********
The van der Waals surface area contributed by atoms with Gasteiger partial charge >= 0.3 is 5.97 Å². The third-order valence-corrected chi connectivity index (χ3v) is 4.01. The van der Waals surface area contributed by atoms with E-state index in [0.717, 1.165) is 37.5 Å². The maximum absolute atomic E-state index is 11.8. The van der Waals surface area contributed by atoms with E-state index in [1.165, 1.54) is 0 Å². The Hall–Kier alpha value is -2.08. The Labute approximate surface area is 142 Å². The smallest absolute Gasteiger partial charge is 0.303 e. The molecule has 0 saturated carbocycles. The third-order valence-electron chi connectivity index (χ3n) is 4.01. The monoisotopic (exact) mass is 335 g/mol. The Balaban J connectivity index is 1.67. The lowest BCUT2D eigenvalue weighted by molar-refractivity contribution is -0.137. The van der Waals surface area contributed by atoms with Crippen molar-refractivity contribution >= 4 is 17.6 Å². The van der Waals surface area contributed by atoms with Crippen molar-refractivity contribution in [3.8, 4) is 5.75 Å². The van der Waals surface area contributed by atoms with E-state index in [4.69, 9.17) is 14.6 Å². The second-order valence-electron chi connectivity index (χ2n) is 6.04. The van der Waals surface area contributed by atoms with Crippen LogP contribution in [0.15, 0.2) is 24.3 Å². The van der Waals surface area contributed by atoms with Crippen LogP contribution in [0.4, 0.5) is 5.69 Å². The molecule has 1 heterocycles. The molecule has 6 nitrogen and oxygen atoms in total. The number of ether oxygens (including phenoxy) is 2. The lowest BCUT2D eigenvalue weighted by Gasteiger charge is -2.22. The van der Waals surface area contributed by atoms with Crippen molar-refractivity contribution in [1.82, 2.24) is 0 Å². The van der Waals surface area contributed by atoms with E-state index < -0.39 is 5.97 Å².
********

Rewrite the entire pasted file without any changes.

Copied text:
The van der Waals surface area contributed by atoms with Gasteiger partial charge >= 0.3 is 5.97 Å². The third-order valence-corrected chi connectivity index (χ3v) is 4.01. The van der Waals surface area contributed by atoms with E-state index in [0.717, 1.165) is 37.5 Å². The maximum absolute atomic E-state index is 11.8. The van der Waals surface area contributed by atoms with E-state index in [1.165, 1.54) is 0 Å². The Hall–Kier alpha value is -2.08. The Labute approximate surface area is 142 Å². The smallest absolute Gasteiger partial charge is 0.303 e. The molecule has 0 saturated carbocycles. The third-order valence-electron chi connectivity index (χ3n) is 4.01. The monoisotopic (exact) mass is 335 g/mol. The Balaban J connectivity index is 1.67. The lowest BCUT2D eigenvalue weighted by molar-refractivity contribution is -0.137. The van der Waals surface area contributed by atoms with Crippen molar-refractivity contribution >= 4 is 17.6 Å². The van der Waals surface area contributed by atoms with Crippen molar-refractivity contribution in [3.8, 4) is 5.75 Å². The van der Waals surface area contributed by atoms with E-state index in [4.69, 9.17) is 14.6 Å². The second-order valence-electron chi connectivity index (χ2n) is 6.04. The van der Waals surface area contributed by atoms with Crippen LogP contribution in [0.15, 0.2) is 24.3 Å². The van der Waals surface area contributed by atoms with Crippen LogP contribution in [0.4, 0.5) is 5.69 Å². The molecule has 1 heterocycles. The molecule has 6 nitrogen and oxygen atoms in total. The number of ether oxygens (including phenoxy) is 2. The lowest BCUT2D eigenvalue weighted by Gasteiger charge is -2.22. The van der Waals surface area contributed by atoms with Crippen molar-refractivity contribution in [1.82, 2.24) is 0 Å². The van der Waals surface area contributed by atoms with E-state index < -0.39 is 5.97 Å².